I think I'm having a mental revolt against rewriting. I have at least two things I need to be looking at seriously right now and rewriting, and I can't bear to go near them. Not that the rewrites are necessarily that difficult (especially when you have comments to help you along) but I just feel like I have spent nearly all of this year on rewrites. So I keep launching off into new stuff.
Finished a short story for the 'Age' newspaper short story competition. This is big deal stuff here. Writers who win this competition get asked by publishers for their (unpublished) manuscripts. Entry is free. The 'Age' is getting more and more secretive about advertising the closing date, hence this year they had to extend it because nobody knew about it.
Then a couple of different friends sent me information about a fantasy publisher in the US who is open to submissions of pirate short stories (for adults) for an anthology. I went to check out their website and discovered that they have another anthology/competition open right now, closing 15 October. I happened to have a short story that fitted their category guidelines, only it was barely half-finished. It had been sitting on my laptop for 6 months or more. Aha! I could surely write the other 1500 words and finish it in time?
Certainly could. Except when I started writing, it grew ... and grew ... and finished up at nearly 8000 words. Luckily their word limit was 10,000 - and I made the deadline!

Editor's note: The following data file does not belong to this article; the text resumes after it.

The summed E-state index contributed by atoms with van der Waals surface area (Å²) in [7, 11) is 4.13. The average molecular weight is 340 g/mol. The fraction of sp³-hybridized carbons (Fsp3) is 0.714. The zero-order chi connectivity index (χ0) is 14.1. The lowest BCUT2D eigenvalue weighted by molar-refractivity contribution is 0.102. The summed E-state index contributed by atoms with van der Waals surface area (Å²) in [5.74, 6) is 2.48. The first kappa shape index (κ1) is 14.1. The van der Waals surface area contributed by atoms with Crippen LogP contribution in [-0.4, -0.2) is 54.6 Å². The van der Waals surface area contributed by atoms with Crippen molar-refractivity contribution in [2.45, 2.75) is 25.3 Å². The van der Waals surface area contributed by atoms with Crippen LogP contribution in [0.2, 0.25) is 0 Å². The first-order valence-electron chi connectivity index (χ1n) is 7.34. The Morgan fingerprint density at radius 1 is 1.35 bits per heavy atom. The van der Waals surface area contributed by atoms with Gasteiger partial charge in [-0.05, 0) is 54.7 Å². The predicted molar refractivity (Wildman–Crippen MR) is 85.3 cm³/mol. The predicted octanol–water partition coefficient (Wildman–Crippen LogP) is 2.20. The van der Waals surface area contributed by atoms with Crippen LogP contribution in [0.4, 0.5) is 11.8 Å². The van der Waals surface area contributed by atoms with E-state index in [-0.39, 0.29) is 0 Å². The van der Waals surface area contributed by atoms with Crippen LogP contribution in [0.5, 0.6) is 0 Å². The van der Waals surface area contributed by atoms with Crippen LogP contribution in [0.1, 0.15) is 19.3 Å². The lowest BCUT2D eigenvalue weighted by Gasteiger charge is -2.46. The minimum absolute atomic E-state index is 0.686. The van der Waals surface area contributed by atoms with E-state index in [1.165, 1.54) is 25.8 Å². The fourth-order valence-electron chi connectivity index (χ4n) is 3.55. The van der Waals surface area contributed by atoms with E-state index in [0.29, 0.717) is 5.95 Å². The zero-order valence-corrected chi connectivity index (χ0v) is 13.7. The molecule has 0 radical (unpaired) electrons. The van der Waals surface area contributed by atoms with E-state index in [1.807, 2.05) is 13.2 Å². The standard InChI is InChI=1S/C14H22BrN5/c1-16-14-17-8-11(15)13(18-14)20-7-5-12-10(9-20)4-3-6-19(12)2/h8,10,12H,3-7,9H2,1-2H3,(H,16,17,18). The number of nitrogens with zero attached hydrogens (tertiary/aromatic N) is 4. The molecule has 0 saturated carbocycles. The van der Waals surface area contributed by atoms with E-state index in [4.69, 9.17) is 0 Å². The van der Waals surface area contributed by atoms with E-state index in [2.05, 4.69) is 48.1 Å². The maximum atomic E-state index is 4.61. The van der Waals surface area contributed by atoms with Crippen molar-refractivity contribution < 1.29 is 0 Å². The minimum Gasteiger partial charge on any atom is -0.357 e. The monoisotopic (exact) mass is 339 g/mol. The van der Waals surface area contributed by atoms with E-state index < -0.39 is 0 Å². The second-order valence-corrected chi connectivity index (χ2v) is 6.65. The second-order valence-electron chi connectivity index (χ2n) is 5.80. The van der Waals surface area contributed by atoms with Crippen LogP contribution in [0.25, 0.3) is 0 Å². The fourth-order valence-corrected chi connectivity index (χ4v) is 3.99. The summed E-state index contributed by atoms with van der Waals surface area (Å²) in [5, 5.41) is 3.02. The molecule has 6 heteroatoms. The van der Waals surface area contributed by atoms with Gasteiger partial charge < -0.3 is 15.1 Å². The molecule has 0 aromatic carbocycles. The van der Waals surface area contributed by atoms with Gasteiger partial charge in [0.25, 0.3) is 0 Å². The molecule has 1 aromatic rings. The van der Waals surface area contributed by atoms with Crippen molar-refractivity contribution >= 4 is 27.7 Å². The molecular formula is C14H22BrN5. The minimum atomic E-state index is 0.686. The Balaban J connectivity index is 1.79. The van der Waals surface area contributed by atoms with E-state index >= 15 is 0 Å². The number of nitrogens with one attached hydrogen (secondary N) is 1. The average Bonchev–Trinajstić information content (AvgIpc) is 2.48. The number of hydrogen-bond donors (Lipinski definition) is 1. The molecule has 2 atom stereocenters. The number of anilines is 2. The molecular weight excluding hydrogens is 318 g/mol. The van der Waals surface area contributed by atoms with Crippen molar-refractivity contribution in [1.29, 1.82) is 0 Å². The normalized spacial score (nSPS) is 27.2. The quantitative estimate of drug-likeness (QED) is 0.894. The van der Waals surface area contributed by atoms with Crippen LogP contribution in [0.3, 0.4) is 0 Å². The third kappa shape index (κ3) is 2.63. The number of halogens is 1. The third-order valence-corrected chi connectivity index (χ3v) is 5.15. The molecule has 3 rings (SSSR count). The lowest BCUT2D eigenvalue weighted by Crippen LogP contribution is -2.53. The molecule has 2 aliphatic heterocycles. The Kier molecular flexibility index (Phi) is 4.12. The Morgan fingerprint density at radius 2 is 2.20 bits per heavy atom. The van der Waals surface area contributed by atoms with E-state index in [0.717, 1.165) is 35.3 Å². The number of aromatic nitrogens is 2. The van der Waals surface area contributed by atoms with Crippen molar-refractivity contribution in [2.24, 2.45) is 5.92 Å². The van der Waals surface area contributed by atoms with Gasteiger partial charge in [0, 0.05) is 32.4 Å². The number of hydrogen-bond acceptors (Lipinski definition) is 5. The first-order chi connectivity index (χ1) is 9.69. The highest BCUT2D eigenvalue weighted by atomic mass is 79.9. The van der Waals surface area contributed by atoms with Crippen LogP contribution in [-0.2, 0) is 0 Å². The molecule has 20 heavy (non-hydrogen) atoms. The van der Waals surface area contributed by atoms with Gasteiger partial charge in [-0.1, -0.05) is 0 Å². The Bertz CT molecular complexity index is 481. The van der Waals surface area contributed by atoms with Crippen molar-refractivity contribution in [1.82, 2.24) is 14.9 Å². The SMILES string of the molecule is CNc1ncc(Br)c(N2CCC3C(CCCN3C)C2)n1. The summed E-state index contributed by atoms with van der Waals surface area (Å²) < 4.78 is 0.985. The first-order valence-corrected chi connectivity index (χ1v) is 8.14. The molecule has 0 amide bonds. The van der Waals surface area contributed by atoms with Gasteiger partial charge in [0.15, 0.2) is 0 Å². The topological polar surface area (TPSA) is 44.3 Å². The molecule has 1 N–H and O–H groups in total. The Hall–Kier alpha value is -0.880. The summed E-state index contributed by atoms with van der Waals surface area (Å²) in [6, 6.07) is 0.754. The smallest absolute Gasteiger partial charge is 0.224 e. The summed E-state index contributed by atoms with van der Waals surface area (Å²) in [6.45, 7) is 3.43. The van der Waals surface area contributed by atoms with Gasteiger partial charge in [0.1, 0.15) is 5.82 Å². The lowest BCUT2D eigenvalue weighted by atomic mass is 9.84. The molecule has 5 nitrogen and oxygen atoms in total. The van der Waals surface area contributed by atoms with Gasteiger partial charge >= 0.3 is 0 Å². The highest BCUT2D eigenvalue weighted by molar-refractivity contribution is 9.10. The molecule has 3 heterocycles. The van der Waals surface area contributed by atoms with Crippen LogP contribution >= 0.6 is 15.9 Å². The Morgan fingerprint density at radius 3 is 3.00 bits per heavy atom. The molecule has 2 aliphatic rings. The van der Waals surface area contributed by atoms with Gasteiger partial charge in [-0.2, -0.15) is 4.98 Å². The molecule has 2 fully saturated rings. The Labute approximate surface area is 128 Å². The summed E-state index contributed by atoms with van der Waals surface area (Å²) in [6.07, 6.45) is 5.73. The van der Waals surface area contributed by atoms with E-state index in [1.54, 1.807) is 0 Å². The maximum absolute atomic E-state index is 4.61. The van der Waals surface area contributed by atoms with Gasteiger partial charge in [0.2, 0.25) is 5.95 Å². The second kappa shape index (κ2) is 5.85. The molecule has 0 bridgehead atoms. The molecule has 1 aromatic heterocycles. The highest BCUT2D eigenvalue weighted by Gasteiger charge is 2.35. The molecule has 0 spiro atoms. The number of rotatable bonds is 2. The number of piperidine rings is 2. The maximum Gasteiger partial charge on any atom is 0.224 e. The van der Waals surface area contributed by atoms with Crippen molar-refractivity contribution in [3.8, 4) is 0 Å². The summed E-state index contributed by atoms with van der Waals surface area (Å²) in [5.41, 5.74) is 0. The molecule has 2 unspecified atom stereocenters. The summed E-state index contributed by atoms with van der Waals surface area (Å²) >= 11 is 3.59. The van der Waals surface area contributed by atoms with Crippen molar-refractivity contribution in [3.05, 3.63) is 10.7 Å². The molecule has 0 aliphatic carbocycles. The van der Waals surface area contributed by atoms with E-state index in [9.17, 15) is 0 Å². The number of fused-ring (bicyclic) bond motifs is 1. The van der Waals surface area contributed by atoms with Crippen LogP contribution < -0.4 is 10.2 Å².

Aren't deadlines wonderful things?
Now someone needs to give me deadlines for those rewrites.
On Saturday I ran another Children's Writers' forum at the uni where I work. We had 28 writers come along to listen to Lorraine Marwood talk about writing children's poetry (and teaching it), Carmel Heron from Harcourt Educational Publishers, and then a Picture Book Slam. That's where writers stand up and have three minutes (not a second more) to read their picture book to an audience who then vote for the winner.
It was a lot of fun, and was also a very interesting session.
The notes from Carmel Heron's talk will be up soon at our website:
Follow the links for the forum - other publisher's notes already up from previous days.
At the moment, for a little bit of research, I'm reading a few different books about Melbourne's underworld crime scene. There's a never-ending series called "Underbelly" by John Silvester and Andrew Rule, as a starting point. They cover other crimes as well as the "Melbourne mafia" stuff. I have to say the books are not nearly as well-written as the feature articles that both writers publish in the Melbourne newspapers. Makes me wonder if they've "dumbed down" the books for some reason.
However, they're perfect for taking into my Short Story 2 class as examples of straight non-fiction writing as compared to "creative non-fiction" and personal essays, especially in terms of style and language.